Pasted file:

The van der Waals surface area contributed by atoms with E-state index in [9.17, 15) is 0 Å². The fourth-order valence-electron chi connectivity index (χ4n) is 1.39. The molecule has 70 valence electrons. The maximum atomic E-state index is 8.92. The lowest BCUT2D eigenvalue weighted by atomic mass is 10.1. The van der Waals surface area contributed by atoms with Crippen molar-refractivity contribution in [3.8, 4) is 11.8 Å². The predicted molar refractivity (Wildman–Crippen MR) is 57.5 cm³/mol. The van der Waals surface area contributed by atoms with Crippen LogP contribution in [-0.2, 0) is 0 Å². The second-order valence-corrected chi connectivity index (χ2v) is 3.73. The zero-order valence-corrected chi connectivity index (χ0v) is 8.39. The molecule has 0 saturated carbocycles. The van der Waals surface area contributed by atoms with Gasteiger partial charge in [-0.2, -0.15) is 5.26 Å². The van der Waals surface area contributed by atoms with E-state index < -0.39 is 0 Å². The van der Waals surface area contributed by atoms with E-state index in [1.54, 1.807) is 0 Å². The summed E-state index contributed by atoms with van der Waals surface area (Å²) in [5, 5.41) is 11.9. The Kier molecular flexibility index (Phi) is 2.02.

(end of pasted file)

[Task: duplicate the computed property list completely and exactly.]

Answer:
The van der Waals surface area contributed by atoms with E-state index in [9.17, 15) is 0 Å². The fourth-order valence-electron chi connectivity index (χ4n) is 1.39. The molecule has 70 valence electrons. The maximum atomic E-state index is 8.92. The lowest BCUT2D eigenvalue weighted by atomic mass is 10.1. The van der Waals surface area contributed by atoms with Crippen molar-refractivity contribution in [3.8, 4) is 11.8 Å². The predicted molar refractivity (Wildman–Crippen MR) is 57.5 cm³/mol. The van der Waals surface area contributed by atoms with Crippen LogP contribution in [-0.2, 0) is 0 Å². The second-order valence-corrected chi connectivity index (χ2v) is 3.73. The zero-order valence-corrected chi connectivity index (χ0v) is 8.39. The molecule has 0 saturated carbocycles. The van der Waals surface area contributed by atoms with Gasteiger partial charge in [-0.2, -0.15) is 5.26 Å². The van der Waals surface area contributed by atoms with E-state index < -0.39 is 0 Å². The van der Waals surface area contributed by atoms with E-state index in [1.54, 1.807) is 0 Å². The summed E-state index contributed by atoms with van der Waals surface area (Å²) in [5, 5.41) is 11.9. The Kier molecular flexibility index (Phi) is 2.02.